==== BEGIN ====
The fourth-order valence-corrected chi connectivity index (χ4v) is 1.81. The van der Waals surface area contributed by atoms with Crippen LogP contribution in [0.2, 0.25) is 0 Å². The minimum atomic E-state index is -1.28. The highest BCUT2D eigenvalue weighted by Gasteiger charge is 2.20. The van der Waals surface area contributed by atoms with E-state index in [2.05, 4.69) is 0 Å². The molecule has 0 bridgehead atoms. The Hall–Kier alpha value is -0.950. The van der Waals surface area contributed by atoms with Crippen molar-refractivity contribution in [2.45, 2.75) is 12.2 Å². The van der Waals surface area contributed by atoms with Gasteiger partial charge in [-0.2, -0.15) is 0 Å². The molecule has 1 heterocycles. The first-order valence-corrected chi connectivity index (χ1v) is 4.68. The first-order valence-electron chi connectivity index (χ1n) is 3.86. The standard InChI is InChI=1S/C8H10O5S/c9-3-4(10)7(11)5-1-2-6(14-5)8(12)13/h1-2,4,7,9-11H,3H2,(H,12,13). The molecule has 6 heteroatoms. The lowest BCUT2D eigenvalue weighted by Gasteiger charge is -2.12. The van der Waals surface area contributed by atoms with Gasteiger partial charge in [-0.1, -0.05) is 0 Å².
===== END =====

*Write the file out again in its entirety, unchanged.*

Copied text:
The fourth-order valence-corrected chi connectivity index (χ4v) is 1.81. The van der Waals surface area contributed by atoms with Crippen LogP contribution in [0.2, 0.25) is 0 Å². The minimum atomic E-state index is -1.28. The highest BCUT2D eigenvalue weighted by Gasteiger charge is 2.20. The van der Waals surface area contributed by atoms with E-state index in [2.05, 4.69) is 0 Å². The molecule has 0 bridgehead atoms. The Hall–Kier alpha value is -0.950. The van der Waals surface area contributed by atoms with Crippen molar-refractivity contribution in [2.45, 2.75) is 12.2 Å². The van der Waals surface area contributed by atoms with Gasteiger partial charge in [-0.2, -0.15) is 0 Å². The molecule has 1 heterocycles. The first-order valence-corrected chi connectivity index (χ1v) is 4.68. The first-order valence-electron chi connectivity index (χ1n) is 3.86. The standard InChI is InChI=1S/C8H10O5S/c9-3-4(10)7(11)5-1-2-6(14-5)8(12)13/h1-2,4,7,9-11H,3H2,(H,12,13). The molecule has 6 heteroatoms. The lowest BCUT2D eigenvalue weighted by Gasteiger charge is -2.12. The van der Waals surface area contributed by atoms with Gasteiger partial charge in [-0.1, -0.05) is 0 Å².